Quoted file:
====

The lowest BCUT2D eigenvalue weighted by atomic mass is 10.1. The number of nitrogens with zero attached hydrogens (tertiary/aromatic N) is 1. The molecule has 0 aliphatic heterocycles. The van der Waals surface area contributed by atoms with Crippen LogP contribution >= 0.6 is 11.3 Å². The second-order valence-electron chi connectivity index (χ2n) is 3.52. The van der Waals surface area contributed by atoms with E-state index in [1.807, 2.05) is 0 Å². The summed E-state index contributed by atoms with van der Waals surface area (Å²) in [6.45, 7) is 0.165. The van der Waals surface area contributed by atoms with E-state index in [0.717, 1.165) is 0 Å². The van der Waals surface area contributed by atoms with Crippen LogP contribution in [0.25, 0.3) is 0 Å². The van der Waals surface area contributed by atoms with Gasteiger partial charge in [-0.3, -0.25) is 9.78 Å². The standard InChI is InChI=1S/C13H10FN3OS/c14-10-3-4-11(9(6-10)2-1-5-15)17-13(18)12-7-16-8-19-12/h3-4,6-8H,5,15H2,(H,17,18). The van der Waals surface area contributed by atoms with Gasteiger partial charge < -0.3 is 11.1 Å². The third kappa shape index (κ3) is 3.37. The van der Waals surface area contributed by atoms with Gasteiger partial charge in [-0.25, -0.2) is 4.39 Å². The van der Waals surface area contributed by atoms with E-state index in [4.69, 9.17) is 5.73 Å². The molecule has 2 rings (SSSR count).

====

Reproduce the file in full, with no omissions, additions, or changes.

The lowest BCUT2D eigenvalue weighted by atomic mass is 10.1. The number of nitrogens with zero attached hydrogens (tertiary/aromatic N) is 1. The molecule has 0 aliphatic heterocycles. The van der Waals surface area contributed by atoms with Crippen LogP contribution >= 0.6 is 11.3 Å². The second-order valence-electron chi connectivity index (χ2n) is 3.52. The van der Waals surface area contributed by atoms with E-state index in [1.807, 2.05) is 0 Å². The summed E-state index contributed by atoms with van der Waals surface area (Å²) in [6.45, 7) is 0.165. The van der Waals surface area contributed by atoms with E-state index in [0.717, 1.165) is 0 Å². The van der Waals surface area contributed by atoms with Crippen LogP contribution in [0.25, 0.3) is 0 Å². The van der Waals surface area contributed by atoms with Gasteiger partial charge in [-0.3, -0.25) is 9.78 Å². The standard InChI is InChI=1S/C13H10FN3OS/c14-10-3-4-11(9(6-10)2-1-5-15)17-13(18)12-7-16-8-19-12/h3-4,6-8H,5,15H2,(H,17,18). The van der Waals surface area contributed by atoms with Gasteiger partial charge < -0.3 is 11.1 Å². The third kappa shape index (κ3) is 3.37. The van der Waals surface area contributed by atoms with Gasteiger partial charge in [-0.25, -0.2) is 4.39 Å². The van der Waals surface area contributed by atoms with E-state index in [4.69, 9.17) is 5.73 Å². The molecule has 2 rings (SSSR count).